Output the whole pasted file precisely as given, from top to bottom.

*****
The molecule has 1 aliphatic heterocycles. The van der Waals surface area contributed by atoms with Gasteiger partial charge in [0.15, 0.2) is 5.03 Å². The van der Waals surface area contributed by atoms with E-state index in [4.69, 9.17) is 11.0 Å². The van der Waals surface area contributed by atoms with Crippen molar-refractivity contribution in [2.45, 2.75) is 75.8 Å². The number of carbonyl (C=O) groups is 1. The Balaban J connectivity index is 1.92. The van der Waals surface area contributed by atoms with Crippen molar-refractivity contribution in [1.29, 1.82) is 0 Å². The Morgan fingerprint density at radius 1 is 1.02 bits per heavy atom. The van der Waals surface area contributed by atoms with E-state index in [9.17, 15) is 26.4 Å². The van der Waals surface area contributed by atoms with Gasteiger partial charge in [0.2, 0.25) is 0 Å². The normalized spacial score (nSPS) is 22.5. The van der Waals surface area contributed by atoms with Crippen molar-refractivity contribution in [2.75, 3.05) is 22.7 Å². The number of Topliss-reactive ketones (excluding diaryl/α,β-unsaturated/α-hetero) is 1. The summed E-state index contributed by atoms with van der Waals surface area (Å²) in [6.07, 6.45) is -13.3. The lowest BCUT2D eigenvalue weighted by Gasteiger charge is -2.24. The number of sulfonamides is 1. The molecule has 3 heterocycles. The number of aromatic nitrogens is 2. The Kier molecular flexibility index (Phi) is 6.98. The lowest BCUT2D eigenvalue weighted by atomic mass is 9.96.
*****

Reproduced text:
The molecule has 1 aliphatic heterocycles. The van der Waals surface area contributed by atoms with Gasteiger partial charge in [0.15, 0.2) is 5.03 Å². The van der Waals surface area contributed by atoms with E-state index in [4.69, 9.17) is 11.0 Å². The van der Waals surface area contributed by atoms with Crippen molar-refractivity contribution in [2.45, 2.75) is 75.8 Å². The number of carbonyl (C=O) groups is 1. The Balaban J connectivity index is 1.92. The van der Waals surface area contributed by atoms with Crippen molar-refractivity contribution in [1.29, 1.82) is 0 Å². The Morgan fingerprint density at radius 1 is 1.02 bits per heavy atom. The van der Waals surface area contributed by atoms with E-state index in [9.17, 15) is 26.4 Å². The van der Waals surface area contributed by atoms with Gasteiger partial charge in [0.2, 0.25) is 0 Å². The normalized spacial score (nSPS) is 22.5. The van der Waals surface area contributed by atoms with Crippen molar-refractivity contribution in [2.75, 3.05) is 22.7 Å². The number of Topliss-reactive ketones (excluding diaryl/α,β-unsaturated/α-hetero) is 1. The summed E-state index contributed by atoms with van der Waals surface area (Å²) in [6.07, 6.45) is -13.3. The lowest BCUT2D eigenvalue weighted by Gasteiger charge is -2.24. The number of sulfonamides is 1. The molecule has 3 heterocycles. The number of aromatic nitrogens is 2. The Kier molecular flexibility index (Phi) is 6.98. The lowest BCUT2D eigenvalue weighted by atomic mass is 9.96.